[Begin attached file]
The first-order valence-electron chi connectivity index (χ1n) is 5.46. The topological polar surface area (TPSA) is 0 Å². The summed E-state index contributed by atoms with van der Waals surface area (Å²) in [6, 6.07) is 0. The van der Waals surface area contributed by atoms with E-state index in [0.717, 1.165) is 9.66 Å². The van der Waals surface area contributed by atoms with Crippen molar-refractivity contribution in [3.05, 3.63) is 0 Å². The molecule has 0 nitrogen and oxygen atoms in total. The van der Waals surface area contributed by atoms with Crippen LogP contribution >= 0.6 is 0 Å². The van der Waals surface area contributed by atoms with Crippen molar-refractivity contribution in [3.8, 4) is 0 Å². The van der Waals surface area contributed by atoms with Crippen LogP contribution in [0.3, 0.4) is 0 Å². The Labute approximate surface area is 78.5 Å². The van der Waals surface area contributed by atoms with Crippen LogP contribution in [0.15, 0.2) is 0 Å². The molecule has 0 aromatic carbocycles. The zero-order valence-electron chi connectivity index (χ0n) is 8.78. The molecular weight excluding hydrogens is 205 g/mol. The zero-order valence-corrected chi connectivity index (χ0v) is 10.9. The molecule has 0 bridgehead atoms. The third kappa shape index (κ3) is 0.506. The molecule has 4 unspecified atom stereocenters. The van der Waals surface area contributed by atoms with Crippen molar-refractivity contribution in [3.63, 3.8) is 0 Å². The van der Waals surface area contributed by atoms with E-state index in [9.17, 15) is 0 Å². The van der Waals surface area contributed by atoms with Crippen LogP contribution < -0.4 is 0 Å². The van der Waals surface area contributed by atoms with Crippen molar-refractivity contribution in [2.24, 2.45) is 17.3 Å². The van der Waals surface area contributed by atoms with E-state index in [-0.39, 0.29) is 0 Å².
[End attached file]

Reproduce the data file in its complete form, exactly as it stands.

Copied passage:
The first-order valence-electron chi connectivity index (χ1n) is 5.46. The topological polar surface area (TPSA) is 0 Å². The summed E-state index contributed by atoms with van der Waals surface area (Å²) in [6, 6.07) is 0. The van der Waals surface area contributed by atoms with E-state index in [0.717, 1.165) is 9.66 Å². The van der Waals surface area contributed by atoms with Crippen molar-refractivity contribution in [3.05, 3.63) is 0 Å². The molecule has 0 nitrogen and oxygen atoms in total. The van der Waals surface area contributed by atoms with Crippen LogP contribution >= 0.6 is 0 Å². The van der Waals surface area contributed by atoms with Crippen molar-refractivity contribution in [3.8, 4) is 0 Å². The van der Waals surface area contributed by atoms with Crippen LogP contribution in [0.3, 0.4) is 0 Å². The Labute approximate surface area is 78.5 Å². The van der Waals surface area contributed by atoms with Crippen LogP contribution in [0.15, 0.2) is 0 Å². The molecule has 0 aromatic carbocycles. The zero-order valence-electron chi connectivity index (χ0n) is 8.78. The molecular weight excluding hydrogens is 205 g/mol. The zero-order valence-corrected chi connectivity index (χ0v) is 10.9. The molecule has 0 bridgehead atoms. The third kappa shape index (κ3) is 0.506. The molecule has 4 unspecified atom stereocenters. The van der Waals surface area contributed by atoms with Crippen molar-refractivity contribution in [3.63, 3.8) is 0 Å². The van der Waals surface area contributed by atoms with E-state index in [9.17, 15) is 0 Å². The van der Waals surface area contributed by atoms with Crippen LogP contribution < -0.4 is 0 Å². The van der Waals surface area contributed by atoms with Crippen molar-refractivity contribution in [2.24, 2.45) is 17.3 Å². The van der Waals surface area contributed by atoms with E-state index in [-0.39, 0.29) is 0 Å².